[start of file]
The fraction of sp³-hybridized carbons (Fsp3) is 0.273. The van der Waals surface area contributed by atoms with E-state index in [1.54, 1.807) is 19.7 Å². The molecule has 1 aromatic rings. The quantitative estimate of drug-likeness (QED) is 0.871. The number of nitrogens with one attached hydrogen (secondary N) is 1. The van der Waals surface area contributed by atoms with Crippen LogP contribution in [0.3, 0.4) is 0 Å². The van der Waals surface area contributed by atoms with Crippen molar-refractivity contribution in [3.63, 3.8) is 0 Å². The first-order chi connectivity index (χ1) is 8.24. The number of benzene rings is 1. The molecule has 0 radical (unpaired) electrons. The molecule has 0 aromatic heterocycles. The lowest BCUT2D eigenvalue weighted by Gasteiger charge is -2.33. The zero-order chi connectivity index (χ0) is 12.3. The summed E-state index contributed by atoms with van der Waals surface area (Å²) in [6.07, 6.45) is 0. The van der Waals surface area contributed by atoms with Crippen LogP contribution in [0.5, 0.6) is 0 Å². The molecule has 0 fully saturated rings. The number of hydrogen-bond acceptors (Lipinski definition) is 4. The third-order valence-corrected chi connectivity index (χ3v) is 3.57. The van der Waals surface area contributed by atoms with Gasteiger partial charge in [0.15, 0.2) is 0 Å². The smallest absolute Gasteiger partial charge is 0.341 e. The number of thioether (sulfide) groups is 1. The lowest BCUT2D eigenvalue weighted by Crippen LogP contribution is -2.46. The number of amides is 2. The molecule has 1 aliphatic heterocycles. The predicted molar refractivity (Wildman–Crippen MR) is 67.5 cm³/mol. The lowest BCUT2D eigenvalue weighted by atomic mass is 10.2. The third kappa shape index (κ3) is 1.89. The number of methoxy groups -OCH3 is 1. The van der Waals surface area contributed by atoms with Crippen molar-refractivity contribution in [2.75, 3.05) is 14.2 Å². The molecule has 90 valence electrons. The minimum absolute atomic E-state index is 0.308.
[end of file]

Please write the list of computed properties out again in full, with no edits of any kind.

The fraction of sp³-hybridized carbons (Fsp3) is 0.273. The van der Waals surface area contributed by atoms with E-state index in [1.54, 1.807) is 19.7 Å². The molecule has 1 aromatic rings. The quantitative estimate of drug-likeness (QED) is 0.871. The number of nitrogens with one attached hydrogen (secondary N) is 1. The van der Waals surface area contributed by atoms with Crippen LogP contribution in [0.3, 0.4) is 0 Å². The van der Waals surface area contributed by atoms with Crippen molar-refractivity contribution in [3.63, 3.8) is 0 Å². The first-order chi connectivity index (χ1) is 8.24. The number of benzene rings is 1. The molecule has 0 radical (unpaired) electrons. The molecule has 0 aromatic heterocycles. The lowest BCUT2D eigenvalue weighted by Gasteiger charge is -2.33. The zero-order chi connectivity index (χ0) is 12.3. The summed E-state index contributed by atoms with van der Waals surface area (Å²) in [6.07, 6.45) is 0. The van der Waals surface area contributed by atoms with Crippen LogP contribution in [0.5, 0.6) is 0 Å². The molecule has 0 fully saturated rings. The number of hydrogen-bond acceptors (Lipinski definition) is 4. The third-order valence-corrected chi connectivity index (χ3v) is 3.57. The van der Waals surface area contributed by atoms with Gasteiger partial charge in [0.15, 0.2) is 0 Å². The smallest absolute Gasteiger partial charge is 0.341 e. The number of thioether (sulfide) groups is 1. The lowest BCUT2D eigenvalue weighted by Crippen LogP contribution is -2.46. The number of amides is 2. The molecule has 1 aliphatic heterocycles. The predicted molar refractivity (Wildman–Crippen MR) is 67.5 cm³/mol. The lowest BCUT2D eigenvalue weighted by atomic mass is 10.2. The third kappa shape index (κ3) is 1.89. The number of methoxy groups -OCH3 is 1. The van der Waals surface area contributed by atoms with Crippen molar-refractivity contribution in [2.75, 3.05) is 14.2 Å². The molecule has 90 valence electrons. The minimum absolute atomic E-state index is 0.308.